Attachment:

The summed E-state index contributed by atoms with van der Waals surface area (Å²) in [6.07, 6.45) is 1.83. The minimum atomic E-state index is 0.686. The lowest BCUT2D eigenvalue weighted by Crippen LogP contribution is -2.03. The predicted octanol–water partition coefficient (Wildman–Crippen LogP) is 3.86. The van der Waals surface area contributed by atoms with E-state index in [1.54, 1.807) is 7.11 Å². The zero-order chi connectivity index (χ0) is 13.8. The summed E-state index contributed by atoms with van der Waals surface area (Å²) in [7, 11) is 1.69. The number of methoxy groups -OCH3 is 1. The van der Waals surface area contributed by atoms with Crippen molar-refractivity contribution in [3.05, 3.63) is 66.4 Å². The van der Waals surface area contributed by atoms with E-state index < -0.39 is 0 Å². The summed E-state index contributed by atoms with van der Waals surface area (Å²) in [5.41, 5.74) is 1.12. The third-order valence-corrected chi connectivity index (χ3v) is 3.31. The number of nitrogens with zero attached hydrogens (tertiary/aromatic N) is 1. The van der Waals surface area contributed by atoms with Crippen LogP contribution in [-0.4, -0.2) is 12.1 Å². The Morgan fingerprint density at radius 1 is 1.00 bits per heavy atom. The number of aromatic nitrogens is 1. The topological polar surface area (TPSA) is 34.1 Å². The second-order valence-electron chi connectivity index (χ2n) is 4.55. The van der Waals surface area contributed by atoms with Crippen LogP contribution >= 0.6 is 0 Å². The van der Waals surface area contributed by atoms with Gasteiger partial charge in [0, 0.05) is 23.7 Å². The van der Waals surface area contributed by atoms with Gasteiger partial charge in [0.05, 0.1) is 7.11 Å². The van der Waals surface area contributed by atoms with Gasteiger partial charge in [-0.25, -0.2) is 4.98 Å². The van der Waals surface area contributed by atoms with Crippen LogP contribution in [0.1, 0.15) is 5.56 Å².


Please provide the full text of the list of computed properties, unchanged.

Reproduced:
The summed E-state index contributed by atoms with van der Waals surface area (Å²) in [6.07, 6.45) is 1.83. The minimum atomic E-state index is 0.686. The lowest BCUT2D eigenvalue weighted by Crippen LogP contribution is -2.03. The predicted octanol–water partition coefficient (Wildman–Crippen LogP) is 3.86. The van der Waals surface area contributed by atoms with E-state index in [1.54, 1.807) is 7.11 Å². The zero-order chi connectivity index (χ0) is 13.8. The summed E-state index contributed by atoms with van der Waals surface area (Å²) in [7, 11) is 1.69. The number of methoxy groups -OCH3 is 1. The van der Waals surface area contributed by atoms with Crippen molar-refractivity contribution in [3.05, 3.63) is 66.4 Å². The van der Waals surface area contributed by atoms with E-state index < -0.39 is 0 Å². The summed E-state index contributed by atoms with van der Waals surface area (Å²) in [5.41, 5.74) is 1.12. The third-order valence-corrected chi connectivity index (χ3v) is 3.31. The number of nitrogens with zero attached hydrogens (tertiary/aromatic N) is 1. The van der Waals surface area contributed by atoms with Crippen LogP contribution in [-0.4, -0.2) is 12.1 Å². The Morgan fingerprint density at radius 1 is 1.00 bits per heavy atom. The number of aromatic nitrogens is 1. The topological polar surface area (TPSA) is 34.1 Å². The second-order valence-electron chi connectivity index (χ2n) is 4.55. The van der Waals surface area contributed by atoms with Crippen LogP contribution >= 0.6 is 0 Å². The van der Waals surface area contributed by atoms with Gasteiger partial charge in [0, 0.05) is 23.7 Å². The van der Waals surface area contributed by atoms with Gasteiger partial charge in [0.05, 0.1) is 7.11 Å². The van der Waals surface area contributed by atoms with Gasteiger partial charge in [-0.25, -0.2) is 4.98 Å². The van der Waals surface area contributed by atoms with Crippen LogP contribution in [0.1, 0.15) is 5.56 Å².